The Maritime History of the Great Lakes
Detroit Free Press (Detroit, MI), 12 Sep., 1900

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A diver who is working on the Soo river bottom in removing boulders from the steamboat channel, discovered a cannon which is believed to have been one of three guns that were thrown from a scow, to prevent their capture by our friends, the Yankees, in 1814. A party of United States soldiers came up from Mackinac that year, and in the absence of the men, attacked and destroyed the Hudson's Bay Company's post, driving the women and children into the woods, says the Algoma Pioneer. News of their approach proceeded the arrival of these invaders and these guns were trundled aboard a small scow with the intent to take them to a place of security. The appearance of the Yankee expedition caused a change in plan, and the guns were "committed to the deep." Such is the story related to the writer by a nonagenarian who now inhabits a kingdom of peace. The old relic is resurrected at an interesting period in the world's history, when Britain and America have joined hands and hearts to maintain peace by grasping the balance of power to make war next to impossible among civilized nations. True or erroneous as this assertion my be, let the old gun be cleaned and mounted to fire a salute next First and Fourth of July to commemorate this new era. The gun is a nine-pounder of the old Waterloo pattern.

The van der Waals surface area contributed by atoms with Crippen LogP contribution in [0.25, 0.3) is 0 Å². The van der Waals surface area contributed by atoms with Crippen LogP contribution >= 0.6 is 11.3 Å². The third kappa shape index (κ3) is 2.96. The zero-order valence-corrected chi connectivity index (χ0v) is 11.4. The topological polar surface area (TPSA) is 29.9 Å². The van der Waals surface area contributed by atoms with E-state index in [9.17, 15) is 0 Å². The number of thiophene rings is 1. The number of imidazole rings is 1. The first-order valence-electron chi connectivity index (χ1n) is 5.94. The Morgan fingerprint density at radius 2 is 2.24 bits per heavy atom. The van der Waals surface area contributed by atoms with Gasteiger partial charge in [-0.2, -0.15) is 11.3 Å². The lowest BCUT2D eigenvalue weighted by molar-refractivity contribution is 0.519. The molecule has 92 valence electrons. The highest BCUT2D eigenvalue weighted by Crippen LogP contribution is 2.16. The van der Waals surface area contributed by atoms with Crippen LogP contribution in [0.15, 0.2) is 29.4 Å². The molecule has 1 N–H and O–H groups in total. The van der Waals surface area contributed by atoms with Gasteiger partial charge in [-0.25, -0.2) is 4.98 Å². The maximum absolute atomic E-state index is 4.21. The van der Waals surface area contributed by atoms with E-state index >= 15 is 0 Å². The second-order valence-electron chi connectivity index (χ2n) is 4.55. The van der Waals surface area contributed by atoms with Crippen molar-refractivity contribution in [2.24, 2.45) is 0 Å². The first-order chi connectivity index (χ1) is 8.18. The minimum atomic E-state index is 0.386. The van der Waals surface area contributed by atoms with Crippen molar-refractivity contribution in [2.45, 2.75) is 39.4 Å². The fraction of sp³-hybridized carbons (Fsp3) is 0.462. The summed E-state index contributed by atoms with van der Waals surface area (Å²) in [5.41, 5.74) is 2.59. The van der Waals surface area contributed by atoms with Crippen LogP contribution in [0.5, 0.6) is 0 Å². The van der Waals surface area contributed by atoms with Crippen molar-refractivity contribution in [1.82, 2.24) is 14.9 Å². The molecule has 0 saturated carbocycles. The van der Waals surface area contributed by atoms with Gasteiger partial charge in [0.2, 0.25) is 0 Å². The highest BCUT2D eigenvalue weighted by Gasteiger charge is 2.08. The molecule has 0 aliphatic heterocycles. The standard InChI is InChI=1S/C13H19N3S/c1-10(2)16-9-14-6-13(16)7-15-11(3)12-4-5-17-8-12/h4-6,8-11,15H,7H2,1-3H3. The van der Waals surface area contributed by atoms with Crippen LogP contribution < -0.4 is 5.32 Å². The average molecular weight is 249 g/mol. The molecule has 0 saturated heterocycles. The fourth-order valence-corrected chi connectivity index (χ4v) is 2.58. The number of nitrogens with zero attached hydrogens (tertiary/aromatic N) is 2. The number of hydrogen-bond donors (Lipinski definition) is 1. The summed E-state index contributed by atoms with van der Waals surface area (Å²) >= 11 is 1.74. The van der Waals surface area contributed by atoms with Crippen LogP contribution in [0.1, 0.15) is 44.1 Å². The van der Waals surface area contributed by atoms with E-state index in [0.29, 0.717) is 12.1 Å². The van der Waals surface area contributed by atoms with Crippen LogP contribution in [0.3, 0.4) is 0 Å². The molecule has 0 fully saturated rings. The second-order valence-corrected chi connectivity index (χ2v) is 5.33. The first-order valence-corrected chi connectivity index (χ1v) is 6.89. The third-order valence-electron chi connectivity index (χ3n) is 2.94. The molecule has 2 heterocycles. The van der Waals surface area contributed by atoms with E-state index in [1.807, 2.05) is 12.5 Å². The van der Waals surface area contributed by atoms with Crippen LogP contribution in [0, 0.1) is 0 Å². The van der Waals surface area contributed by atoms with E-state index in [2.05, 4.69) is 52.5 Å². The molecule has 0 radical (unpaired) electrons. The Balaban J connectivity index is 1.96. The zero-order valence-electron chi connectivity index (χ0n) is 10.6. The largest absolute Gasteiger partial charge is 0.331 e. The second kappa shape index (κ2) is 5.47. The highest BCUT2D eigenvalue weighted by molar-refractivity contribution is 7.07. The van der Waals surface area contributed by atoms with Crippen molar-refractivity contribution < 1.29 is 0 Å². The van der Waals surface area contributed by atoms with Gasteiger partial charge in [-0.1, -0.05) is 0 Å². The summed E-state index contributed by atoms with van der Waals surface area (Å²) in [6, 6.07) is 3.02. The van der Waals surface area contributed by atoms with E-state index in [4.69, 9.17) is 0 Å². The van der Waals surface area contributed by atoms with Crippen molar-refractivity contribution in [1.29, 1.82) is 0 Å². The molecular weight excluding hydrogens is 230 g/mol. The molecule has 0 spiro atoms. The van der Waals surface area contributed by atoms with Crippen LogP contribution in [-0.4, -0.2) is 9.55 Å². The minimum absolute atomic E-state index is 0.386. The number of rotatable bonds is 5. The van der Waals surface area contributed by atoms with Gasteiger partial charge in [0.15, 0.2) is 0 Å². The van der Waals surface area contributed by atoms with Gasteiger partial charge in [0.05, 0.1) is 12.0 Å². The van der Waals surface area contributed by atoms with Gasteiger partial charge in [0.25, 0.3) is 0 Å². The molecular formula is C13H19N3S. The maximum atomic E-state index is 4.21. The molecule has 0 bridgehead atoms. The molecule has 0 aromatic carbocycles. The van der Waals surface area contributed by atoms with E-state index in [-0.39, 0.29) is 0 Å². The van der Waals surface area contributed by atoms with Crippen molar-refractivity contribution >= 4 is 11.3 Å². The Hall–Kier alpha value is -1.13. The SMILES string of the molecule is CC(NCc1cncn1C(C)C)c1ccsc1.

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12 Sep., 1900
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Dave Swayze
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Public domain: Copyright has expired according to the applicable Canadian or American laws. No restrictions on use.
Maritime History of the Great Lakes
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Detroit Free Press (Detroit, MI), 12 Sep., 1900